Contact Lens FAQs Answered by a Phoenix, AZ Optometrist
Contact lenses are beneficial to people who need vision correction but don't want all the hassles associated with glasses. They correct a vision deficit without the need for eyeglasses. Fortunately, the process of getting contacts is similar to that of glasses. At Eye Doctors of Arizona, serving Phoenix, AZ and the surrounding region, we want our patients to understand what contacts are and their benefits before they decide about their eyewear.
How Do Contacts Correct Your Vision?
A contact lens' mechanism of action is the same as glasses. Contact lenses work by changing the direction that light enters your eyes and focuses on the retina. If you're nearsighted, the light focuses too soon, so contacts make it so the light focuses behind further. The opposite is true with farsightedness. Since the light focuses behind your retina, contacts refocus the light forward more.
What Happens at the Exam for Contacts?
The exam for contacts starts out as a typical eye care examination. Our optometry practitioner asks you to look into a device and read rows of letters. Based on the results, our eye doctor can determine the amount of vision correction you require. During your eye care exam, you'll be tested for astigmatism and possibly eye health issues.
Then, you undergo a contact fitting. This consists of our eye doctor asking you to look into a machine that measures the dimensions of your eyes.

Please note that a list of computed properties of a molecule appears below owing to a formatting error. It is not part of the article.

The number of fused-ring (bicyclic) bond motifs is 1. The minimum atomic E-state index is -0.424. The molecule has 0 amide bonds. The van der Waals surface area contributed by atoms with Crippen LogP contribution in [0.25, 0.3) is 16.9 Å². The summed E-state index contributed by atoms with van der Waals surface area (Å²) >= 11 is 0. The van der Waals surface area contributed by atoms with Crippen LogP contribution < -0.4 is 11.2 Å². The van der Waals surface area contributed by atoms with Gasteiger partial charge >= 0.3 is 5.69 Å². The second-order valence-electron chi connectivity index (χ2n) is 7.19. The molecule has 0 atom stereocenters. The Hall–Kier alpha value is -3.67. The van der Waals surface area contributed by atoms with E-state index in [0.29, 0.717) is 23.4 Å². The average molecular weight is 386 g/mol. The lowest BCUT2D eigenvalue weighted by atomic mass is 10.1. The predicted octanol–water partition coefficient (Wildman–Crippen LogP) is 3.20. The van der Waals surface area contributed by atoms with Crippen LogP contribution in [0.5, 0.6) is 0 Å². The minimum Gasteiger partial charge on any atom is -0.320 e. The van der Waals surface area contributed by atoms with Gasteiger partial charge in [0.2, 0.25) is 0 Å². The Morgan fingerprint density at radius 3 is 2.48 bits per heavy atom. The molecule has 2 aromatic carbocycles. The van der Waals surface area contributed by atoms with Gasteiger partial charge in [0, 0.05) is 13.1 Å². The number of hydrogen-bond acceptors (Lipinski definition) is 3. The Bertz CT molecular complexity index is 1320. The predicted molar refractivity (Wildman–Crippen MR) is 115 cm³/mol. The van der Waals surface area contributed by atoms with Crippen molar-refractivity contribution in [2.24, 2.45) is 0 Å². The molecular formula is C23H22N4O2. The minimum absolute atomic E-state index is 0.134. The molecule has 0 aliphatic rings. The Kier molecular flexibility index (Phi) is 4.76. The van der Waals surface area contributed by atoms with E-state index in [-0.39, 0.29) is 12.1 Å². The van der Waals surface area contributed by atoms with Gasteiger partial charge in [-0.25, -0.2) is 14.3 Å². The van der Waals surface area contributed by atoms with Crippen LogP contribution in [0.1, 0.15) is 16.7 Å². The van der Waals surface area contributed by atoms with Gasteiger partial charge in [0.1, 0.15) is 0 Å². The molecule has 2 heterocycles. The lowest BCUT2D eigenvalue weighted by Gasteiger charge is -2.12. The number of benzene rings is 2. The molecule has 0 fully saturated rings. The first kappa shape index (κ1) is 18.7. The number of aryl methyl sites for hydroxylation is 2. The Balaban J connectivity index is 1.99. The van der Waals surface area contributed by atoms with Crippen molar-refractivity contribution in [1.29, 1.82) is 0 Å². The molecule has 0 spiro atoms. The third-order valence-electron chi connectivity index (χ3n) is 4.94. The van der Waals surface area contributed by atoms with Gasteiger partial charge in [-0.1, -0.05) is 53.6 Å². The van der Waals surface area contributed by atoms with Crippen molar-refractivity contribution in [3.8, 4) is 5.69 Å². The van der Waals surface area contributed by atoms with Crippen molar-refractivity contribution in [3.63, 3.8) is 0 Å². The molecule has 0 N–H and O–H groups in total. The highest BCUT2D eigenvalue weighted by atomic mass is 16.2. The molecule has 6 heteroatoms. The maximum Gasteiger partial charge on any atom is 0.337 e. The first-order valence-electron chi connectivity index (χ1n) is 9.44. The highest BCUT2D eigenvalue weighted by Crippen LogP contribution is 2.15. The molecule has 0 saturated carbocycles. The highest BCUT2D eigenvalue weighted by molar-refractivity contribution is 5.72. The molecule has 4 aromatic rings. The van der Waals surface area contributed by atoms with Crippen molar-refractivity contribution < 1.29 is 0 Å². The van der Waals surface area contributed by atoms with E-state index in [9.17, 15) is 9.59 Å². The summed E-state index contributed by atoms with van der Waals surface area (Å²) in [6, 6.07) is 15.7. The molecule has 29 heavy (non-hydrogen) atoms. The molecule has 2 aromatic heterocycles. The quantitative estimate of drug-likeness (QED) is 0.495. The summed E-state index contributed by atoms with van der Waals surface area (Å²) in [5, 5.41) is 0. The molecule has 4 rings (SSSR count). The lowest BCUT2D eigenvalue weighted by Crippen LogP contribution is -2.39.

Do You Offer Specialized Contacts?
Yes, our optometry practitioner can prescribe you specialized contacts if you have certain eye problems. These are more likely to correct your vision deficit than a standard pair of contacts.
For instance, if you have astigmatism, you have an issue where your eye isn't shaped normally. Our eye doctor can prescribe you toric lenses, which can correct more meridians of your vision to optimize your vision better than standard contacts can. These also are often weighted, so they don't shift out of place as much as a traditional pair of contacts.
If you have keratoconus, our optometrist can prescribe you gas-permeable lenses. These contacts are less flexible than a standard pair of soft contacts. They can hold the shape of your eyes better than soft contacts, which ultimately means they optimize your visual acuity better.
We also offer bifocals and trifocals.
Are Contacts More Expensive Than Glasses?
When you're considering the contact lens' price, initially it's more expensive for contacts. However, it can be more cost-efficient in the long run. This is especially the case if you lose or damage a contact as opposed to losing or breaking a pair of glasses.